fluoride, claiming the government uses water fluoridation as an excuse
to dispose of toxic waste.
Dietel said she believes the South Hadley
Board of Health members were well-intentioned, but that public water supplies
should not be a vehicle for anything but drinking water.
"It should not be used to medicate us,
good or bad," Dietel said.
Dietel is upset that people like Francis
Nelen, a South Hadley Board of Health member and dentist, refused to read
her information. Nelen says the information has no medical credibility.
"They have been discredited by sources
such as Harvard Medical School, the State of California, and the Massachusetts
Board of Health. Just about any credible source has discredited these information
sources ... Anything she can possibly show me, I've already seen before,"
Nelen said people conducting research
on fluoridation usually don't completely understand the information, and
often rely on sources filled with misinformation.
"The Internet is an avenue where anyone
can get a Web site and post information," Nelen said.
In Granby and Ludlow, the fluoridation
proposal didn't fare any better. Both towns took their time conducting
research and mulling whether they should order fluoridation or leave the
decision up to their residents.
Sorrell, Granby's public health agent,
and members of the Granby Board of Health conducted months of research
before they decided against fluoridation.
"I went to Harvard Public Health Library,
Tufts Public Health Library, and looked at dental and public health journals,"
The conclusion: the benefits of fluoride
did not outweigh the risks.
Granby Board of Health member Richard
Bombardier cited risks such as dental fluorosis (staining of the teeth)
and toxicity to infants consuming baby formula made with fluoridated water.
More than the possible risks, the issue of letting residents decide on
the issue swayed Granby's vote to block fluoridation.
Ludlow soon followed suit, and voted down
the initiative, 2-1.
Sorrell said Granby didn't rely on Internet
sources for fear of being discredited.
"We looked at the Internet in the beginning
and realized there's a lot of inflammatory material on either end of the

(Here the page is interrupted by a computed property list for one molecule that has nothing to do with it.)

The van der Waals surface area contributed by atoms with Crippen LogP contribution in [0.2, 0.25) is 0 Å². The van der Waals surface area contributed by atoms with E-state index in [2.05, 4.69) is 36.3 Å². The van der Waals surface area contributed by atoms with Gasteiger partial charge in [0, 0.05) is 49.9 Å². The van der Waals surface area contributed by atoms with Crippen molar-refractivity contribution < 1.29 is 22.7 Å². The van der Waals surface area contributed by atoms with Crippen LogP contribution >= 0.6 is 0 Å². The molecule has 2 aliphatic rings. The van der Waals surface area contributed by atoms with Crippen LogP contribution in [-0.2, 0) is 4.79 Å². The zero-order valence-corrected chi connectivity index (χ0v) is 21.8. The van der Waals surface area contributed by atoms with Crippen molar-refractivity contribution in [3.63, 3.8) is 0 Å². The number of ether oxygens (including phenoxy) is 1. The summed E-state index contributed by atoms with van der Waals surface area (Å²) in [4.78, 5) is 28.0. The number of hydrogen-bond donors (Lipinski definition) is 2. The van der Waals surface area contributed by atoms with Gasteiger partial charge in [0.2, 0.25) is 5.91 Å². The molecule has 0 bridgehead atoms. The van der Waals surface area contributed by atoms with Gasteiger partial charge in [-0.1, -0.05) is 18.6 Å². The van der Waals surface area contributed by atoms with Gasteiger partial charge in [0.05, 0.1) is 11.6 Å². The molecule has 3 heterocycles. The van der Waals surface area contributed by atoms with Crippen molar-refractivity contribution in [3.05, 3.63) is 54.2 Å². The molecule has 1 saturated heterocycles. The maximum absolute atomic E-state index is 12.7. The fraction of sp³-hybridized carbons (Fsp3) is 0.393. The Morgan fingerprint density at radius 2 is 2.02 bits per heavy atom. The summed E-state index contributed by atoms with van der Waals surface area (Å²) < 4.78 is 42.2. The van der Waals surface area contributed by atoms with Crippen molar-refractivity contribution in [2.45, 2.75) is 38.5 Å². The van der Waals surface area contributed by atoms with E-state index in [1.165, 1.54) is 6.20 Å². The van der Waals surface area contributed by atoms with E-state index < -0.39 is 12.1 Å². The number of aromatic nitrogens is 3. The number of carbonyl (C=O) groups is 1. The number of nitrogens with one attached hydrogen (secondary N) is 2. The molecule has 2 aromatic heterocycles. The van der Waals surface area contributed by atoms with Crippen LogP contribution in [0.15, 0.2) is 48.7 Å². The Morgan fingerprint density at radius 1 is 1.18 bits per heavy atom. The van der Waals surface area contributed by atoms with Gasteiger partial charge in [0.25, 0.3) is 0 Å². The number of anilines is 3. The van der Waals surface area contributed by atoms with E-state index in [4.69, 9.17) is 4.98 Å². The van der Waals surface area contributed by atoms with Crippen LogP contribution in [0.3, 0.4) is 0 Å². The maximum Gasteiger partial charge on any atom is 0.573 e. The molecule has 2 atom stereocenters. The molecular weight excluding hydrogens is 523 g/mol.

spectrum. We wanted to take a more scientific approach," Sorrell said.
"We wanted to try to get as well-rounded
an amount of information as possible ... South Hadley didn't give us balanced
information. They said to read the ADA report. That prompted our research,"
Dietel is also suspicious of sources South
Hadley cites to support water fluoridation - especially government sources,
such as the U.S. Surgeon General, who released a report in June deeming
fluoride in water a safe and effective measure to promote oral health.
"Do you know how much we don't know about
because it hurts the big pharmaceutical companies? The fact that the surgeon
general hasn't said much about it doesn't surprise me because I don't think
our government focuses on important issues," Dietel said.
The fluoride initiative faces a tough
road as long as it still needs the approval of all three boards of health.
As it stands, the issue is tabled until
the three boards can agree to fluoridate. Granby has said it will reconsider
its decision if a public vote by residents shows a majority supports fluoridation.
The next time a vote on the issue could be held is during water district
elections in March and April.
But no one is quite sure if such a vote
would be binding if the boards don't first back the initiative, and there
is still the question of whether the initiative would survive a vote, given
the public backlash.
"It's politically impossible," said South
Hadley board member Francis Nelen.